My storage system for tackle is not complex, but it works really well. Being the editor for a fishing magazine means you fish a lot in “someone else’s boat.” That translates to me constantly being the “co-angler” and lugging tackle to and from different boats. Rods, reels, tackle, tools, and more have to get from my garage to some remote destination. And over the course of 25 years, I’ve collected what my wife terms a stupid amount of gear. I’m probably the worst about going to a tackle shop and buying something I already have because “I might run out.”
That leads to a lot more tackle than a person (or boat for that matter) can physically carry. So how does one keep it all organized yet have it readily accessible when heading out the door? Well obviously having some method to all this madness helps. Sure I’ve got unopened packages hanging on pegboard, and tubs full of plastics still in their bags. But that’s not very efficient to organize on the fly.
The key is being modular and organized from box to box. If you only have 20 crankbaits, put them all in a Plano StowAway® box labeled crankbaits. However, if you have 300 crankbaits, you might need to be a little more organized. I store all my crankbaits two different ways. I store them by brand (so I can easily grab all my Rapalas or all my Lucky Crafts if I want). But I also store them by running depths. I’ll have a Rapala box, a Bomber box and a Norman box. But I’ll also have a shallow box, a medium box, and a deep diver box. I even have a custom painted box.
I do the same for other lures like topwaters, spinnerbaits, swimbaits, jerkbaits and more.
The labeling can be something as simple as masking tape and black marker, or you can use a label maker to make them all easily legible. Certain boxes store baits better than others. I keep most of my big crankbaits in the staple Plano StowAway® ProLatchTM 2-3600 or a 2-3700. But recently the 2-3701 and 2-3601 have been even better for storing baits. They are the thin versions of the old standbys and neatly store baits in a low profile container. Of course you’ll need more but it saves having a tangled mess every time I reach for a shallow running crankbait.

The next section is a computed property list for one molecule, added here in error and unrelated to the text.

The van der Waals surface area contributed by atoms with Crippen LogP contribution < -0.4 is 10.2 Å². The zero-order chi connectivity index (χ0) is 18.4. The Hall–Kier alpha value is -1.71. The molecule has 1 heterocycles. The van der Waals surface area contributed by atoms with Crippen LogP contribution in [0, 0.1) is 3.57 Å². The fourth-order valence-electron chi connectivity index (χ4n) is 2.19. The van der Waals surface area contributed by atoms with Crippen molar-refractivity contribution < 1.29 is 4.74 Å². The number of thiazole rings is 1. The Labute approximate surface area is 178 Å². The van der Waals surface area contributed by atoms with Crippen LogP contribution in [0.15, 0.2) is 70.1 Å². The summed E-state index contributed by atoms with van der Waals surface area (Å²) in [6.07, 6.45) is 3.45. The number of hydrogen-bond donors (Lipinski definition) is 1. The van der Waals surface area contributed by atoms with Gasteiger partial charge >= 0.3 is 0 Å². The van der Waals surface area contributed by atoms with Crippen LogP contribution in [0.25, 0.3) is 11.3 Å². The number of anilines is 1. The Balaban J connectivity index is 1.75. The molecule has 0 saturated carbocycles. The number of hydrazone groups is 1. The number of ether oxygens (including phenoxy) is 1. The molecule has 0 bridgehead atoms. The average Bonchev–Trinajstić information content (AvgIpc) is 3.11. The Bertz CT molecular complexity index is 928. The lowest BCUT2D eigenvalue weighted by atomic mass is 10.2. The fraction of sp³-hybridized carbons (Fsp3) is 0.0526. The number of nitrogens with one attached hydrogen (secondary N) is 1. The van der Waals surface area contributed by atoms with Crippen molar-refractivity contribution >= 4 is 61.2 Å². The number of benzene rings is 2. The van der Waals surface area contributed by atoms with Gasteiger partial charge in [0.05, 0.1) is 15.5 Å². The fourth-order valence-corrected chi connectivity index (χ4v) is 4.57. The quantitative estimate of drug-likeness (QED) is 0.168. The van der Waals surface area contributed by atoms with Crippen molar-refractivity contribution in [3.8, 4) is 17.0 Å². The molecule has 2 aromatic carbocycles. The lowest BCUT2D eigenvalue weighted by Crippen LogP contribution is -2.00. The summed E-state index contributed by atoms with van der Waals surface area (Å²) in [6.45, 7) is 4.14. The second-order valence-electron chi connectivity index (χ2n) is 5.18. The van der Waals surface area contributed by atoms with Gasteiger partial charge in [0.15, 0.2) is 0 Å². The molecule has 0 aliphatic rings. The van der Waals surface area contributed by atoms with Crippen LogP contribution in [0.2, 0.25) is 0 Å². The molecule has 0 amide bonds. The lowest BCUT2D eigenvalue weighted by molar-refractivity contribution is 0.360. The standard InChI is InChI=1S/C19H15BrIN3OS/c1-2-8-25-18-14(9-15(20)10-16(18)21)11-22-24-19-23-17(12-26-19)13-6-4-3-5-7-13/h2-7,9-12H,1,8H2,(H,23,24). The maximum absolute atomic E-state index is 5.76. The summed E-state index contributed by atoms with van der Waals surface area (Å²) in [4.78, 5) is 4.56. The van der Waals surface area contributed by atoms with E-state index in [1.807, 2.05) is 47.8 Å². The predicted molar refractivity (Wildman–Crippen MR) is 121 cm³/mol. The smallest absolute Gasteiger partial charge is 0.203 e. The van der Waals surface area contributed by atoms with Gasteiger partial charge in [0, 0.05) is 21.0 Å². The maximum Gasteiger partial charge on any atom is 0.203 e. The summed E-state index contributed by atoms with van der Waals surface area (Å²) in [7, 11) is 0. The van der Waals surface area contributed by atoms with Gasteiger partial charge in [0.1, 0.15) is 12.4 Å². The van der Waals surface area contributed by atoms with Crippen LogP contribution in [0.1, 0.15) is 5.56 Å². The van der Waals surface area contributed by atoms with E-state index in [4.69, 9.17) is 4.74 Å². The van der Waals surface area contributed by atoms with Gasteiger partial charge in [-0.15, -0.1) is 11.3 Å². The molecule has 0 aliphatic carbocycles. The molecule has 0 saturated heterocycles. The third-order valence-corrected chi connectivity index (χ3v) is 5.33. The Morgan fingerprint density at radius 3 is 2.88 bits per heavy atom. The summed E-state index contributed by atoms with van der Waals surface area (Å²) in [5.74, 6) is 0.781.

I also really like the XL ProLatchTM StowAway®. It’s one big box perfect for storing tools, fishing line and bags of soft baits in bulk. I keep several under my work bench. One holds jumbo spools of line, one holds filler spools of line, one holds tools for making jigheads and skirts and others hold plastics in bulk. I can easily grab one and throw it in my truck when I head out the door.
But the key to the system is storing everything on shelves where they are easily seen. Plano’s Storage Shelving works perfectly in our tackle room at the office and took less than 10 minutes to put together. We use two of them as well as some standard shelves to store everything. One shelf holds six of the XL StowAways or a pile of the 3601 and 3701 StowAways.
Keep about six to eight empty StowAways on hand always. When we have a field assignment or just a fun trip where we want to put some new products through the paces, we load a few baits from several different boxes into the empty boxes and hit the road. Sometimes, however, like when we know there is a hot crankbait bite, we just grab whole boxes and go.
This system works the same for me at home. When I get ready to go, I generally do my research and know what I should take depending on season and fishery. So I load up what is needed and only end up most of the time needing one or two boxes and some plastics in my bag.
This is a modular system that has worked for me fishing all over the country and even locally. When it’s winter, I know the fish won’t be hitting my Spro Bronzeyes or Zoom Horny Toads. When I’m fishing muddy water I know I won’t need my Optimum swimbaits. So I travel with only what I need for the trip. That saves me from lugging whole boxes just because one or two baits from that box are needed.
Obviously it takes some time to build up to this system, but if you’re like me, asking me to throw out a pack of plastics is like asking me to throw out a tool I don’t use often. If there’s a chance that it may be the perfect tool for a certain situation, then I’m going to hang on to it.